Redux: Her Ticking Wrist



Every week, the editors of The Paris Review lift the paywall on a selection of interviews, stories, poems, and more from the magazine’s archive. You can have these unlocked pieces delivered straight to your inbox every Sunday by signing up for the Redux newsletter.

Kazuo Ishiguro. Photo: Frankie Fouganthin. CC BY-SA 4.0 (, via Wikimedia Commons.

This week at The Paris Review, the clock is ticking. Read on for Kazuo Ishiguro’s Art of Fiction interview, Tess Gallagher’s short story “The Leper,” and Mary Jo Bang’s poem “Mystery at Manor Close.”

If you enjoy these free interviews, stories, and poems, why not subscribe to The Paris Review? Or take advantage of our new subscription bundle, bringing you four issues of the print magazine, access to our full sixty-seven-year digital archive, and our new TriBeCa tote for only $69 (plus free shipping!).


Kazuo Ishiguro, The Art of Fiction No. 196
Issue no. 184 (Spring 2008)


Do you have a writing routine?


I usually write from ten o’clock in the morning until about six o’clock. I try not to attend to emails or telephone calls until about four o’clock.


Photo: CGP Grey. via Wikimedia Commons. CC BY 2.0 (, via Wikimedia Commons.


The Leper
By Tess Gallagher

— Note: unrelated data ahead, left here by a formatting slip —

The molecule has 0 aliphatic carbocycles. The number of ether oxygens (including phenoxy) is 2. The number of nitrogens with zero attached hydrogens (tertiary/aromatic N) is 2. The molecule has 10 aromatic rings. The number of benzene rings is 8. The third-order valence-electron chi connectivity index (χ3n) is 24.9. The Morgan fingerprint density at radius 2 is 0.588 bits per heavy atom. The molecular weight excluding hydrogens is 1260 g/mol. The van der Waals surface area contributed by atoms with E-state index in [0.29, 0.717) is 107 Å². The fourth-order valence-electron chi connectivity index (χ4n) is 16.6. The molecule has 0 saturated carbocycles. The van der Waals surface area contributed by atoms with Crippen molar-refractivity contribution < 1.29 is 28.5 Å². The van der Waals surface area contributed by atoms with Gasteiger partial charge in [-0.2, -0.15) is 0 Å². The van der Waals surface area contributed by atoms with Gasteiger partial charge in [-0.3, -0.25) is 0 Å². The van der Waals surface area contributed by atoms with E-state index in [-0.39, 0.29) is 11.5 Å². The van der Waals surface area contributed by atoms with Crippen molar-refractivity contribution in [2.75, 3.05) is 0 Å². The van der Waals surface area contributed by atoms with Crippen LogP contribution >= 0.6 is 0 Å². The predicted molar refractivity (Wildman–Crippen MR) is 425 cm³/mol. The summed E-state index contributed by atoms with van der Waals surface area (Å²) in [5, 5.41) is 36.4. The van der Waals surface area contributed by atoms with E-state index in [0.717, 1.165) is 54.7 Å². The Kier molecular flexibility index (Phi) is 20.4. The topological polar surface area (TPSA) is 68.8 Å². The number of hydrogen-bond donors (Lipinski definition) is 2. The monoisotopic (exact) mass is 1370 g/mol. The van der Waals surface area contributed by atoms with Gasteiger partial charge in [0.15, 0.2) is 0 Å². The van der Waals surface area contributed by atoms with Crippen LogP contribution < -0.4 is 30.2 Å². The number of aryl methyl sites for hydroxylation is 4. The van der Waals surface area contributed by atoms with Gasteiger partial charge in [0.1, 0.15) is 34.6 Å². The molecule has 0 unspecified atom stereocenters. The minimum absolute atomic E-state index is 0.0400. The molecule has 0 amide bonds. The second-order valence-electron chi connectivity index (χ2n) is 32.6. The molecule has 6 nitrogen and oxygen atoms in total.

Issue no. 96 (Summer 1985)

But today, just as we began to settle into the relative comfort of this routine, the phone rang. It was my friend Jerome, a sculptor. He is a man who treads an uneasy path between fear and despair, and someone who could ill afford to be calling me at two o’clock in the afternoon on a weekday when telephone rates are at their peak.


Photo: Illymarry. CC BY-SA 4.0 (, via Wikimedia Commons.


Mystery at Manor Close
By Mary Jo Bang
Issue no. 186 (Fall 2008)

—Quickly Brenda stepped aside and tripped up the Biology Mistress.

She puts her ticking wrist to her ear and hears a house
Full of Tock from the clock that is lacking a stem.
On the face it says Mickey and Mouse.
(All of which comes from within.)

She makes a wish: that the Heather who left her
In stormy weather will find herself
In the mire of desires that cannot be easily realized.
To your health, she says, and sticks out her foot

To feel the fire in its place …


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